Newcastle University, working with Cumbria-based Tritech International, has created ‘DiveTrack’, which was has just won an international design competition set up in memory of a British diver.
The device enables divers to send a distress signal to the surface if they get into difficulty, allowing a boat crew to rapidly locate the diver and attempt a rescue.
It was originally developed for communicating with ‘subsea’ vehicles or instruments which explore and drill oil and gas fields below the ocean floor. It works by sending ultrasonic sound waves between the divers and a surface unit up to 800m away.
The DiveTrack technology is deliberately low cost and uses very little power. It is about the size of a small torch, takes normal alkaline batteries, and can be strapped onto a diver’s arm. The batteries last for about two months, allowing emergency services to continue to locate divers some time after they go missing.
‘It’s very easy for rescue divers to miss somebody in the water, especially in poor visibility,’ explained Jeff Neasham, senior research associate from the University’s School of Electrical, Electronic and Computer Engineering, who led the development team. ‘By accurately locating a diver in distress, this low cost device could be lifesaving.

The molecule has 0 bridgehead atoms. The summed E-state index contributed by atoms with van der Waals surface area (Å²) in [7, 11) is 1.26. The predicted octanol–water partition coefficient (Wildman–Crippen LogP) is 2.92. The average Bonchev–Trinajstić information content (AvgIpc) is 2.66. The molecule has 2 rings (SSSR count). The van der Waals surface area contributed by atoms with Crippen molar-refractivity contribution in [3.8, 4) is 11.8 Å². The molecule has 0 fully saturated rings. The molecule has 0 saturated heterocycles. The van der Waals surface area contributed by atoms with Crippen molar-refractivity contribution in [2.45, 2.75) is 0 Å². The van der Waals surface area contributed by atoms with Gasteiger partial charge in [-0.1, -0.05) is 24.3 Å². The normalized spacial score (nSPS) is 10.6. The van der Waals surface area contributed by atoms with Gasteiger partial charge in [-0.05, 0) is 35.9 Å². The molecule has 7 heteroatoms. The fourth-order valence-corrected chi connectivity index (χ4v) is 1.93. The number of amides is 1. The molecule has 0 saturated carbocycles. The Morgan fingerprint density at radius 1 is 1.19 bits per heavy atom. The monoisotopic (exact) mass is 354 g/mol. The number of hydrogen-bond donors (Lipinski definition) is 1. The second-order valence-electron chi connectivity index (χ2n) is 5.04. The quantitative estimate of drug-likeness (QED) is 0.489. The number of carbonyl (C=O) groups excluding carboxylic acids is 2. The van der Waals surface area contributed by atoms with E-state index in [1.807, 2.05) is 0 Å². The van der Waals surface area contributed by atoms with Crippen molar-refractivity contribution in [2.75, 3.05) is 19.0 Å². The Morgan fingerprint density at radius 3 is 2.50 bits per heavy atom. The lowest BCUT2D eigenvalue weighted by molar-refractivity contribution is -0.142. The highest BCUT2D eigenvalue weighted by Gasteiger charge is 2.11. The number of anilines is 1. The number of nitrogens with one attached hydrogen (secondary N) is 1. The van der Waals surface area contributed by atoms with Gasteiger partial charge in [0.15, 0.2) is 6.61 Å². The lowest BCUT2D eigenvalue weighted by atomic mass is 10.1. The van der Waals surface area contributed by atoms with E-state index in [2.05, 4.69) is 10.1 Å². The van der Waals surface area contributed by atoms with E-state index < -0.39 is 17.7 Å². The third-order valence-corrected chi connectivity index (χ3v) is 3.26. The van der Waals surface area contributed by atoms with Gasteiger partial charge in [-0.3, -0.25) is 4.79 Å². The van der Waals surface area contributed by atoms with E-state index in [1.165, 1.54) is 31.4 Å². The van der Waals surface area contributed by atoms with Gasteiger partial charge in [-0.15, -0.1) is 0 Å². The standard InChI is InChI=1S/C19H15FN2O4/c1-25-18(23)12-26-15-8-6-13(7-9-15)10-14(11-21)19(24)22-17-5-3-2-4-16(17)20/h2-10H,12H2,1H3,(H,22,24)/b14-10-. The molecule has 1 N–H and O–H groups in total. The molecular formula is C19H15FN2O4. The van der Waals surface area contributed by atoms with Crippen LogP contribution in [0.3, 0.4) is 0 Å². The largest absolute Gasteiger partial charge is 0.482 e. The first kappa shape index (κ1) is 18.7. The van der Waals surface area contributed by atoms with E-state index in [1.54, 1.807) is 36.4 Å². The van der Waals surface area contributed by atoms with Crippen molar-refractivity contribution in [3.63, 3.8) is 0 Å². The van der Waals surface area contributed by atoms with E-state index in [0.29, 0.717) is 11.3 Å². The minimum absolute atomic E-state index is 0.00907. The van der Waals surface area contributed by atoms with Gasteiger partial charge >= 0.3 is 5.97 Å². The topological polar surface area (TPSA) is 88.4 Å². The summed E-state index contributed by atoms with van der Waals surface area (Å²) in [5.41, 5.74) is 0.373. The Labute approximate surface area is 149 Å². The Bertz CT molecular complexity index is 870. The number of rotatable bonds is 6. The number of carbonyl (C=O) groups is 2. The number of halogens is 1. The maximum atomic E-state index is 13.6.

‘When the diver pulls the cord out, a distress signal is activated, an alarm goes off at the surface and a blinking LED lets the diver know that help is on its way,’ he explained. ‘The surface unit then provides the boat crew with range information accurate to within a metre.’
During testing with the British Sub Aqua Club (BSAC) in Scotland, divers several hundred metres away were pinpointed within minutes of setting off the distress alarm.
Further improvements to the product currently in progress include an underwater interface to enable simple text messaging. The device could also be connected to the diver’s breathing apparatus to alert the surface crew if any technical problems occur.
The team at Newcastle University has been developing a number of similar products with Tritech International over the past few years, all using underwater acoustic communication technology.
‘This is undoubtedly the most exciting use of the technology yet, due to the difference it could make to so many people,’ said Mr Neasham.
The design competition was set up by the family of Penny Glover, who died with her dive buddy Jacques Filippi during a diving accident in 2005. The NU-Tritech team hopes to have the Divetrack product on the market early next year.
The team will pick up an award and £10,000 prize at the Institution of Engineering and Technology Award Ceremony in London on 13th November 2007.
published on: 6th November 2007